Symphony No2 | Andrew Francis | 2001
This is the story of this planet, from the first dawn to our present day. It takes the form of 22 symphonic ‘songs’, originally one continuous movement, now split for convenient downloading. Each song tells a stage in the development of life or of the planet itself.My symphony orchestra comes in the shape of a Yamaha tone generator (not as expressive but easier to feed) but I have stuck to the parameters laid down by a modern orchestra and have tried not to be seduced by all the whiz-bangs at our disposal these days. I hope you enjoy it.
Remastered (2013) – crisper, louder, stereophonicier…
Debris from the big bang is shot ever outward, coalescing into discreet sun-building regions.
As gravity gives form to the dust, a core develops. When the mass becomes critical, the sun is born.
The solar system develops spin. Large concretions begin to sweep up the dust. Planets form, crash, shatter, reform and stabilise.
The earth’s surface forms a crust. Volcanic activity produces an atmosphere that protects the planet from further bombardment.
The oceans are formed as more and more steam is disgorged into the air from magma flows.
Minerals washed into the seas provide the raw material for building complex organic chemicals.
An organism evolves that can reproduce itself. Life begins.
The sea becomes the nursery of life as the new replicators spread and diversify.
All non replicating organic material is locked into the cycle of life as the replicators exploit their environment. The cell develops and colonies of cells emerge in mutual cooperation. The organism is born.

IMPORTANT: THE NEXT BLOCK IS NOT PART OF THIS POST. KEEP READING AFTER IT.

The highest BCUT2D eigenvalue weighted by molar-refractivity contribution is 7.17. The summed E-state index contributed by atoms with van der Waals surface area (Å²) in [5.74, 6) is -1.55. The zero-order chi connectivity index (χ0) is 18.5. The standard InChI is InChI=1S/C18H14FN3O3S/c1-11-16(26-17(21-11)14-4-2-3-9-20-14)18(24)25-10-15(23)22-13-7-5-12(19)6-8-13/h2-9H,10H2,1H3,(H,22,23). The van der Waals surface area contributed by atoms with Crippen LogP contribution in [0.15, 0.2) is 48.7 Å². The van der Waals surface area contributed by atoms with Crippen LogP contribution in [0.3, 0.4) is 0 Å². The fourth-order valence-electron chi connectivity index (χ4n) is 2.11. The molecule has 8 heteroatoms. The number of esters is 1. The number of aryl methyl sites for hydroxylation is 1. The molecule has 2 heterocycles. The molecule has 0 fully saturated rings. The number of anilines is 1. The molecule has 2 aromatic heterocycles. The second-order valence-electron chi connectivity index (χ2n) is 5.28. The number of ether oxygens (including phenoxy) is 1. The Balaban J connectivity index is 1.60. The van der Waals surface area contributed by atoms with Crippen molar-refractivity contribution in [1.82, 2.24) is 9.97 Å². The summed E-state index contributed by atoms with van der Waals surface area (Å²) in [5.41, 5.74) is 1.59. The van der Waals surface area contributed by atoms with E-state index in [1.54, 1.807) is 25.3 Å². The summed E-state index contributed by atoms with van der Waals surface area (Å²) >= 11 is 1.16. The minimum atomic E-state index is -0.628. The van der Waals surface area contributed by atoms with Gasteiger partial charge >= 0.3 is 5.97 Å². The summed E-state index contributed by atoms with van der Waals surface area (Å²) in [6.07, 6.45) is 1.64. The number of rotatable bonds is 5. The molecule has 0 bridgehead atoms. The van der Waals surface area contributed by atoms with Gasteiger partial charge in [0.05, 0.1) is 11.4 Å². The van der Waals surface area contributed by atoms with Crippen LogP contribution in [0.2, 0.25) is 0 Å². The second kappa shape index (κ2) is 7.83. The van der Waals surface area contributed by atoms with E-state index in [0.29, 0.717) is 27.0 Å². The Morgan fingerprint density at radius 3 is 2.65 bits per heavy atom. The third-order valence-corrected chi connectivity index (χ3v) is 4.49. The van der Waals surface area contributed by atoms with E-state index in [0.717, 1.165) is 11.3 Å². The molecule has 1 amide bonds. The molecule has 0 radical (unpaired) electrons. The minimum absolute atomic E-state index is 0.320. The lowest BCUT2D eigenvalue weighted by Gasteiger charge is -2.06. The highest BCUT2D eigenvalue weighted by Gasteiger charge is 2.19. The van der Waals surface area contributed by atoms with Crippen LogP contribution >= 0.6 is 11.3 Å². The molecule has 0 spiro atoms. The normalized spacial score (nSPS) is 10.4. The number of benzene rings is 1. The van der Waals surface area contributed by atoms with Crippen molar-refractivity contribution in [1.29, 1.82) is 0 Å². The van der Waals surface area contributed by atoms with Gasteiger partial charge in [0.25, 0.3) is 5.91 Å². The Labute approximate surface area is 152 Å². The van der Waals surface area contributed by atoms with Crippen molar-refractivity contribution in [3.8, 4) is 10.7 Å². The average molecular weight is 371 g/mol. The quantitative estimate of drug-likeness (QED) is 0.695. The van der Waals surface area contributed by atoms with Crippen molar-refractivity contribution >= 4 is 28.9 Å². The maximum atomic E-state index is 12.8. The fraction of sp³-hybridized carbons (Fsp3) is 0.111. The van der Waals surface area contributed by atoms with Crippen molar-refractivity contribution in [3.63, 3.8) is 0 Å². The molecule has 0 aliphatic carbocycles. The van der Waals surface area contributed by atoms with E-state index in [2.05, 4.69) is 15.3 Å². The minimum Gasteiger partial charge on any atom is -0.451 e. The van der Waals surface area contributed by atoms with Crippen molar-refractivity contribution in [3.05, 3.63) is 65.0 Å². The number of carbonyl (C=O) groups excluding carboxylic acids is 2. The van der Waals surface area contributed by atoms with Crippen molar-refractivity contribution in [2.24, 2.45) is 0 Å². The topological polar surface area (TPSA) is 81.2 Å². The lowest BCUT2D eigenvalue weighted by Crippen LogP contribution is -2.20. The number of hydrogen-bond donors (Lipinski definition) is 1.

Organisms evolve that reproduce by exchanging genetic material with other individuals. Some species divide into sexes.
Animals arrive. New architectures develop in the many-celled organisms. Shells and carapaces are followed by bones and skeletons. Fish fill the oceans.
Water retaining protective cells allow plants and animals to colonise the land. All genera evolve in stages to exploit the new environment.
Plant-life transforms the atmosphere and the stable oxygen-nitrogen mixture is established. Insects fill air.
A series of mass extinctions purges the earth and new biota develop to fill the gaps.
Land animals diverge into reptiles and mammals. The age of dinosaurs sees creatures of great diversity exploiting every environmental niche.
The last extinction carries away the dinosaurs and leaves the stage for mammals.
The climate in East Africa begins to break up the rain forest. Some arboreal primates move out on the plains. In time, they become bipedal.
Families of hominines emerge and decline. Most develop the use of tools to exploit their habitats.
A single hominine species emerges. It becomes conscious of its surroundings and its own identity.
The hominine’s communications become formalised as speech.
Homo Sapiens dominates the planet. Speech and writing allow the transmission of ideas and passing down of knowledge.
Homo Sapiens develop technology to the point where the species’ future development is dependant on the infrastructures and industries it has developed. A new symbiosis arrives.
© Andrew Francis 2001